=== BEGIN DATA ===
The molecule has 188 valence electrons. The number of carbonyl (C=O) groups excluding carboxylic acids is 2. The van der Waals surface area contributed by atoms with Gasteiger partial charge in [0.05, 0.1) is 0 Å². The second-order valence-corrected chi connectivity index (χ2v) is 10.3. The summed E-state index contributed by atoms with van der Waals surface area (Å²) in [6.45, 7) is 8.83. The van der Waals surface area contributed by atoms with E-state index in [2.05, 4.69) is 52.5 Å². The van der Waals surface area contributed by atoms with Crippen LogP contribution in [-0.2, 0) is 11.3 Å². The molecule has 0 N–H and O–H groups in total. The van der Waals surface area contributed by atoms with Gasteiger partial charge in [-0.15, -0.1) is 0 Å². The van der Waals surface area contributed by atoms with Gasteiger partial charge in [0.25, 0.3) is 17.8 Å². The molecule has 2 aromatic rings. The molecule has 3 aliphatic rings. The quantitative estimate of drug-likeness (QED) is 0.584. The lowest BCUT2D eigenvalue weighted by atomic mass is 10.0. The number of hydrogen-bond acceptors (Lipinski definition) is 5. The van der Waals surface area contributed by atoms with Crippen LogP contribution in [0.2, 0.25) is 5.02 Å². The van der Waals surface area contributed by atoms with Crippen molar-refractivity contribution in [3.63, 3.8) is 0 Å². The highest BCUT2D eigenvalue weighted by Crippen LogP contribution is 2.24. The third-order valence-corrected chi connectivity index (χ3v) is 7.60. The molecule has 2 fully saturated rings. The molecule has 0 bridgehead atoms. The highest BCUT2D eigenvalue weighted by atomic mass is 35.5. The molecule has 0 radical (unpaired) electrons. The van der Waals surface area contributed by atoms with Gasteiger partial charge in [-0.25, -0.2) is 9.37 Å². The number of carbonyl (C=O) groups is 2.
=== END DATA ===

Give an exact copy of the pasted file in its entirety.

The molecule has 188 valence electrons. The number of carbonyl (C=O) groups excluding carboxylic acids is 2. The van der Waals surface area contributed by atoms with Gasteiger partial charge in [0.05, 0.1) is 0 Å². The second-order valence-corrected chi connectivity index (χ2v) is 10.3. The summed E-state index contributed by atoms with van der Waals surface area (Å²) in [6.45, 7) is 8.83. The van der Waals surface area contributed by atoms with E-state index in [2.05, 4.69) is 52.5 Å². The van der Waals surface area contributed by atoms with Crippen LogP contribution in [-0.2, 0) is 11.3 Å². The molecule has 0 N–H and O–H groups in total. The van der Waals surface area contributed by atoms with Gasteiger partial charge in [-0.15, -0.1) is 0 Å². The van der Waals surface area contributed by atoms with Gasteiger partial charge in [0.25, 0.3) is 17.8 Å². The molecule has 2 aromatic rings. The molecule has 3 aliphatic rings. The quantitative estimate of drug-likeness (QED) is 0.584. The lowest BCUT2D eigenvalue weighted by atomic mass is 10.0. The number of hydrogen-bond acceptors (Lipinski definition) is 5. The van der Waals surface area contributed by atoms with Crippen LogP contribution in [0.2, 0.25) is 5.02 Å². The van der Waals surface area contributed by atoms with Crippen molar-refractivity contribution in [3.63, 3.8) is 0 Å². The highest BCUT2D eigenvalue weighted by Crippen LogP contribution is 2.24. The third-order valence-corrected chi connectivity index (χ3v) is 7.60. The molecule has 2 fully saturated rings. The molecule has 0 bridgehead atoms. The highest BCUT2D eigenvalue weighted by atomic mass is 35.5. The molecule has 0 radical (unpaired) electrons. The van der Waals surface area contributed by atoms with Gasteiger partial charge in [-0.25, -0.2) is 9.37 Å². The number of carbonyl (C=O) groups is 2.